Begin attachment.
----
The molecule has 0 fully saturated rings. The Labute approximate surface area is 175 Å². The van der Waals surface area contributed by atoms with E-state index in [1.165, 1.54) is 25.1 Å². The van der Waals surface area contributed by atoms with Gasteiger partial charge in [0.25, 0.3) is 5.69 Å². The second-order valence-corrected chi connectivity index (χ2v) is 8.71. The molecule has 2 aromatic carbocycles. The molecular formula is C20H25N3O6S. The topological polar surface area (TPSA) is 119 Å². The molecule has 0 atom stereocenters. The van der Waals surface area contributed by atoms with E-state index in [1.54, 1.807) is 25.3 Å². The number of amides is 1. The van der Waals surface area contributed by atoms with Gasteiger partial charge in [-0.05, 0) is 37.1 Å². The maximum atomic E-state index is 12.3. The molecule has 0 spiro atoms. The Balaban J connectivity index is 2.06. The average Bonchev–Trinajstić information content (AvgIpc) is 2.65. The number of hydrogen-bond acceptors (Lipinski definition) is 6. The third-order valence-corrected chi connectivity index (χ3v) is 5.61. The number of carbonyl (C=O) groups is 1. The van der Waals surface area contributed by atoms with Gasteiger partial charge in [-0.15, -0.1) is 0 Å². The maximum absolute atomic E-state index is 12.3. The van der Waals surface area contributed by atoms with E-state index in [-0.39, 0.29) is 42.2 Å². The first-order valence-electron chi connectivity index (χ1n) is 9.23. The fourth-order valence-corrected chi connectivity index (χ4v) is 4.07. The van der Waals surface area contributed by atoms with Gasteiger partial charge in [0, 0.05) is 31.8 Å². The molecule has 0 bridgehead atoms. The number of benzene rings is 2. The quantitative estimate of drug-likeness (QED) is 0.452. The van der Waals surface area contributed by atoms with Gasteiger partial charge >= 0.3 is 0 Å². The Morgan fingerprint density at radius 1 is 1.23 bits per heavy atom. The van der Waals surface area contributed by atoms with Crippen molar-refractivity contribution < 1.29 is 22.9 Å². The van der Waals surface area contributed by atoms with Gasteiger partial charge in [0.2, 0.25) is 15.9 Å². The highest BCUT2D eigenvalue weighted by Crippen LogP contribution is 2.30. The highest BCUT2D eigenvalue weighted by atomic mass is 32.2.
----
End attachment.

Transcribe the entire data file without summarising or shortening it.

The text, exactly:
The molecule has 0 fully saturated rings. The Labute approximate surface area is 175 Å². The van der Waals surface area contributed by atoms with E-state index in [1.165, 1.54) is 25.1 Å². The van der Waals surface area contributed by atoms with Gasteiger partial charge in [0.25, 0.3) is 5.69 Å². The second-order valence-corrected chi connectivity index (χ2v) is 8.71. The molecule has 2 aromatic carbocycles. The molecular formula is C20H25N3O6S. The topological polar surface area (TPSA) is 119 Å². The molecule has 0 atom stereocenters. The van der Waals surface area contributed by atoms with E-state index in [1.54, 1.807) is 25.3 Å². The number of amides is 1. The van der Waals surface area contributed by atoms with Gasteiger partial charge in [-0.05, 0) is 37.1 Å². The maximum atomic E-state index is 12.3. The molecule has 0 spiro atoms. The Balaban J connectivity index is 2.06. The average Bonchev–Trinajstić information content (AvgIpc) is 2.65. The number of hydrogen-bond acceptors (Lipinski definition) is 6. The third-order valence-corrected chi connectivity index (χ3v) is 5.61. The number of carbonyl (C=O) groups is 1. The van der Waals surface area contributed by atoms with Gasteiger partial charge in [-0.15, -0.1) is 0 Å². The maximum absolute atomic E-state index is 12.3. The van der Waals surface area contributed by atoms with E-state index in [-0.39, 0.29) is 42.2 Å². The first-order valence-electron chi connectivity index (χ1n) is 9.23. The fourth-order valence-corrected chi connectivity index (χ4v) is 4.07. The van der Waals surface area contributed by atoms with Gasteiger partial charge in [0, 0.05) is 31.8 Å². The molecule has 0 bridgehead atoms. The number of benzene rings is 2. The quantitative estimate of drug-likeness (QED) is 0.452. The van der Waals surface area contributed by atoms with Gasteiger partial charge >= 0.3 is 0 Å². The Morgan fingerprint density at radius 1 is 1.23 bits per heavy atom. The van der Waals surface area contributed by atoms with Crippen molar-refractivity contribution < 1.29 is 22.9 Å². The van der Waals surface area contributed by atoms with Gasteiger partial charge in [0.2, 0.25) is 15.9 Å². The highest BCUT2D eigenvalue weighted by Crippen LogP contribution is 2.30. The highest BCUT2D eigenvalue weighted by atomic mass is 32.2.